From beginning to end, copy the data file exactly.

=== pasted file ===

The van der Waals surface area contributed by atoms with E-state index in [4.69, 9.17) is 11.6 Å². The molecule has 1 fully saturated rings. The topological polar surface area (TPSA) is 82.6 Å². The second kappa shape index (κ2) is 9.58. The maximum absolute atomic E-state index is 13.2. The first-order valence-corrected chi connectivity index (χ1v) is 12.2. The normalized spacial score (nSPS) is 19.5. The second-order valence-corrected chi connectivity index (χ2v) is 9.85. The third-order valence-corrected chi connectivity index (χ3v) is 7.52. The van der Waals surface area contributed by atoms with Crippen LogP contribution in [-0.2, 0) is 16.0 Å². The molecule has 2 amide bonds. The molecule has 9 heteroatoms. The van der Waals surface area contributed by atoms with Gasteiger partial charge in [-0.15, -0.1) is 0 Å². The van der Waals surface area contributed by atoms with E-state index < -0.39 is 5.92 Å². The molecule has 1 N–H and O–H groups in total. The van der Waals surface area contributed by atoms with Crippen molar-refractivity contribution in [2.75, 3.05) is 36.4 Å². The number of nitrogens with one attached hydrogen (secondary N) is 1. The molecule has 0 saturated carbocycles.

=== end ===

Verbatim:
The van der Waals surface area contributed by atoms with E-state index in [4.69, 9.17) is 11.6 Å². The molecule has 1 fully saturated rings. The topological polar surface area (TPSA) is 82.6 Å². The second kappa shape index (κ2) is 9.58. The maximum absolute atomic E-state index is 13.2. The first-order valence-corrected chi connectivity index (χ1v) is 12.2. The normalized spacial score (nSPS) is 19.5. The second-order valence-corrected chi connectivity index (χ2v) is 9.85. The third-order valence-corrected chi connectivity index (χ3v) is 7.52. The van der Waals surface area contributed by atoms with Crippen LogP contribution in [-0.2, 0) is 16.0 Å². The molecule has 2 amide bonds. The molecule has 9 heteroatoms. The van der Waals surface area contributed by atoms with Gasteiger partial charge in [-0.15, -0.1) is 0 Å². The van der Waals surface area contributed by atoms with E-state index < -0.39 is 5.92 Å². The molecule has 1 N–H and O–H groups in total. The van der Waals surface area contributed by atoms with Crippen molar-refractivity contribution in [2.75, 3.05) is 36.4 Å². The number of nitrogens with one attached hydrogen (secondary N) is 1. The molecule has 0 saturated carbocycles.